August 01, 2015

Has the national trend of fewer elders, more local pastors - particularly part-time pastors - been evident in the Missouri Conference? If so, what accounts for it?

A few years ago, the Missouri Conference commissioned a Clergy Trends Study by the Lewis Center for Church Leadership and they found that during the ten years from 2002 to 2012, the number of congregations using full-time elders in our conference had decreased by 123. The number using part-time local pastors increased by 49 and the number using lay ministers, part-time retirees, etc, had increased by 42.

It’s helpful to remember that in our conference (with 799 churches), the average worship attendance in the ten largest churches matches the average worship attendance of the 501 smallest churches. Local pastors help us significantly at both ends of the spectrum. Full-time and part-time local pastors fill critical staff positions in all our largest congregations, and part-time local pastors and lay ministers are our best way of giving leadership to many of these churches.

Local pastors are typecast as keeping the doors open in small churches. But in some conferences they are serving in mid-size or even large churches, as senior pastor or on staff. In other places they’re planting churches or leading outreach to Hispanics or other groups the UMC hasn’t done that well with. What are the roles you’re seeing them in Missouri?

As for full-time licensed local pastors, we assign them and appoint them according to how their gifts for ministry match the mission field and the congregation. We do not presume that every elder is somehow more gifted than every local pastor.

Therefore, we have local pastors serving as senior pastors of large congregations, in senior staff positions in large churches, as new church start pastors, and on the conference staff as directors.

Here are few examples: 

What’s the upside to more local pastors, generally speaking?

I distinguish between full-time licensed local pastors and part-time licensed local pastors in this answer. People become part-time local pastors to fill a critical missional role, especially in our small churches.

We have hundreds of churches with fewer than 40 people in attendance, and many with fewer than 20. These congregations require only a few hours work a week, and therefore cannot offer much compensation. No one can move across the state to take a 10-hour/ week job, and so the answer has to be found nearby. That’s how we find and develop so many part time LP’s; they are active UMs from within the community or from nearby congregations. The upside is having people available for part time service in places otherwise unreachable by itinerant ministry.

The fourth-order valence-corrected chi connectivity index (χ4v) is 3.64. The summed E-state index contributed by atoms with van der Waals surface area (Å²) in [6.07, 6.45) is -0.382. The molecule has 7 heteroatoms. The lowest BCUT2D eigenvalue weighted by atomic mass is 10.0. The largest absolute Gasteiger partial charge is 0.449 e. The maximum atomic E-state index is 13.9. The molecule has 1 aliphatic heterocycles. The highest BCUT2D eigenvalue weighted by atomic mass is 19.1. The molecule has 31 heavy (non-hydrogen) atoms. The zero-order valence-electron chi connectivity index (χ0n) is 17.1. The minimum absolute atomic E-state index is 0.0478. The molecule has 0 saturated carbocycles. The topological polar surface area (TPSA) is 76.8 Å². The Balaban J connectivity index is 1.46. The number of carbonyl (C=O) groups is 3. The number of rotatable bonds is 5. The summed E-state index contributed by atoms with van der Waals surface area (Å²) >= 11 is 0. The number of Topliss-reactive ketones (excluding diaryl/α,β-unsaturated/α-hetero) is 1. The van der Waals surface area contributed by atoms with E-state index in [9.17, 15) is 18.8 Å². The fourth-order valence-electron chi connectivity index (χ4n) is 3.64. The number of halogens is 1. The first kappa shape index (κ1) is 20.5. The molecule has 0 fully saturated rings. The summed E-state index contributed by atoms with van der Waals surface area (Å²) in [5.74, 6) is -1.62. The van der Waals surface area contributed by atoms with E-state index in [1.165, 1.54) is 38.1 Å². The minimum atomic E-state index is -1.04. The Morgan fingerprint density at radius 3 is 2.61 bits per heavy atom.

People become full-time local pastors mostly because their family or work situation does not allow them to relocate for three years or more of on-site seminary education. Or, they feel called to full-time, life-long ministry and take a lay position on a large church staff, and then pursue their educational requirements while working full time. The upside is having gifted people serving in ministry who do not have access to seminary education.

If there’s a downside, what is it?

The downside of having an increasing number of local pastors with a decreasing number of elders derives from the rather complicated educational tracking and sometimes patchwork curriculum that can stretch over so many years for local pastors to continue their educations.

Also, deploying hundreds of local pastors multiplies administrative complexity because of the many supervisory and mentoring requirements, annual interviews with district committees, and the limited sacramental authority of local pastors that requires linking them with elders for some ministries.

The “local” in local pastors means that their authority, sacramental and otherwise, is limited to one location, the local church where they are assigned. It is also localized in time, meaning that their credentials are good for one year at a time and they must be reviewed and reaffirmed annually. With hundreds of local pastors, this requires extraordinary administrative work.